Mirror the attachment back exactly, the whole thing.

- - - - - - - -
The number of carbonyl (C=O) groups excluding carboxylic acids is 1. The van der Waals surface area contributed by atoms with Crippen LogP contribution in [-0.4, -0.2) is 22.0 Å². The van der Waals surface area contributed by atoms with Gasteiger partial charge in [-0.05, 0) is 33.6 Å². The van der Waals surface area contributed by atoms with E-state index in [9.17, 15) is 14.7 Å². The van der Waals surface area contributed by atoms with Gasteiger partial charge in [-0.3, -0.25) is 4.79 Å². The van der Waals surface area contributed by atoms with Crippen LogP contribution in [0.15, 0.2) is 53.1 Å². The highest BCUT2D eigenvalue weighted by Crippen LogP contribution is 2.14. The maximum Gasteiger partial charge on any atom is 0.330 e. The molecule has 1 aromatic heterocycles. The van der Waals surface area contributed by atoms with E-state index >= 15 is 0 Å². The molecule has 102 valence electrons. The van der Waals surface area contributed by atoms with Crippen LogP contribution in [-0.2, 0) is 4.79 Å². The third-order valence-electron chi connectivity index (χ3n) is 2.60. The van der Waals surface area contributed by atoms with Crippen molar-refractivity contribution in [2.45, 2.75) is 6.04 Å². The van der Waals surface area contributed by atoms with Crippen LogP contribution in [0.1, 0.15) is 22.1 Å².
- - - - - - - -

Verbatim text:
The number of carbonyl (C=O) groups excluding carboxylic acids is 1. The van der Waals surface area contributed by atoms with Crippen LogP contribution in [-0.4, -0.2) is 22.0 Å². The van der Waals surface area contributed by atoms with Gasteiger partial charge in [-0.05, 0) is 33.6 Å². The van der Waals surface area contributed by atoms with E-state index in [9.17, 15) is 14.7 Å². The van der Waals surface area contributed by atoms with Gasteiger partial charge in [-0.3, -0.25) is 4.79 Å². The van der Waals surface area contributed by atoms with Crippen LogP contribution in [0.15, 0.2) is 53.1 Å². The highest BCUT2D eigenvalue weighted by Crippen LogP contribution is 2.14. The maximum Gasteiger partial charge on any atom is 0.330 e. The molecule has 1 aromatic heterocycles. The van der Waals surface area contributed by atoms with E-state index >= 15 is 0 Å². The molecule has 102 valence electrons. The van der Waals surface area contributed by atoms with Crippen LogP contribution in [-0.2, 0) is 4.79 Å². The third-order valence-electron chi connectivity index (χ3n) is 2.60. The van der Waals surface area contributed by atoms with Crippen molar-refractivity contribution in [2.45, 2.75) is 6.04 Å². The van der Waals surface area contributed by atoms with Crippen LogP contribution in [0.1, 0.15) is 22.1 Å².